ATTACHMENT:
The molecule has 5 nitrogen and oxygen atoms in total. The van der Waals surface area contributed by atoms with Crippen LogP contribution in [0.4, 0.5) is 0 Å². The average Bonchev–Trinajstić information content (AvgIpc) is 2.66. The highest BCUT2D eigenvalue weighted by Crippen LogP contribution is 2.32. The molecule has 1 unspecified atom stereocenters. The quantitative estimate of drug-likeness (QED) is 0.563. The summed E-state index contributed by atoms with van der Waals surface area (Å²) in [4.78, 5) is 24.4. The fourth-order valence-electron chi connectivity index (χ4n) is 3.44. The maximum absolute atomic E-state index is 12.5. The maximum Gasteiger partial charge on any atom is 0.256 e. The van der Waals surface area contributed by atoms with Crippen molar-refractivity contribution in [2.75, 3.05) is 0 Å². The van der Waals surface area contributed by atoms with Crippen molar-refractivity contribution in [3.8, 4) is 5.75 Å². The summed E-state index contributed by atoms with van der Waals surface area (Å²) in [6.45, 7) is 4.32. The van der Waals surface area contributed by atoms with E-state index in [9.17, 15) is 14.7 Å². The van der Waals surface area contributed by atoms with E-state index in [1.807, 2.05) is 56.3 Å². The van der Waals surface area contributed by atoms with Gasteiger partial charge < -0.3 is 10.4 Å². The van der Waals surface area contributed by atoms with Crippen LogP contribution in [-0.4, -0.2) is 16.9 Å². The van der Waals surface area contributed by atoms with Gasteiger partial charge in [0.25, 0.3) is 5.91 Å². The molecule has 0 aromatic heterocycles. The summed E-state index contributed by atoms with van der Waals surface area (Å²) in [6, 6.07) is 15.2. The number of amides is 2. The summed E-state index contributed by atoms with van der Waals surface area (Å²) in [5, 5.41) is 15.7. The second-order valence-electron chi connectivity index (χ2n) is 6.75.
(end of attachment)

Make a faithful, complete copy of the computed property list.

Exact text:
The molecule has 5 nitrogen and oxygen atoms in total. The van der Waals surface area contributed by atoms with Crippen LogP contribution in [0.4, 0.5) is 0 Å². The average Bonchev–Trinajstić information content (AvgIpc) is 2.66. The highest BCUT2D eigenvalue weighted by Crippen LogP contribution is 2.32. The molecule has 1 unspecified atom stereocenters. The quantitative estimate of drug-likeness (QED) is 0.563. The summed E-state index contributed by atoms with van der Waals surface area (Å²) in [4.78, 5) is 24.4. The fourth-order valence-electron chi connectivity index (χ4n) is 3.44. The maximum absolute atomic E-state index is 12.5. The maximum Gasteiger partial charge on any atom is 0.256 e. The van der Waals surface area contributed by atoms with Crippen molar-refractivity contribution in [2.75, 3.05) is 0 Å². The van der Waals surface area contributed by atoms with Crippen molar-refractivity contribution in [3.8, 4) is 5.75 Å². The summed E-state index contributed by atoms with van der Waals surface area (Å²) in [6.45, 7) is 4.32. The van der Waals surface area contributed by atoms with E-state index in [9.17, 15) is 14.7 Å². The van der Waals surface area contributed by atoms with E-state index in [1.807, 2.05) is 56.3 Å². The van der Waals surface area contributed by atoms with Gasteiger partial charge < -0.3 is 10.4 Å². The van der Waals surface area contributed by atoms with Crippen LogP contribution in [-0.4, -0.2) is 16.9 Å². The van der Waals surface area contributed by atoms with Gasteiger partial charge in [0.25, 0.3) is 5.91 Å². The molecule has 0 aromatic heterocycles. The summed E-state index contributed by atoms with van der Waals surface area (Å²) in [6, 6.07) is 15.2. The number of amides is 2. The summed E-state index contributed by atoms with van der Waals surface area (Å²) in [5, 5.41) is 15.7. The second-order valence-electron chi connectivity index (χ2n) is 6.75.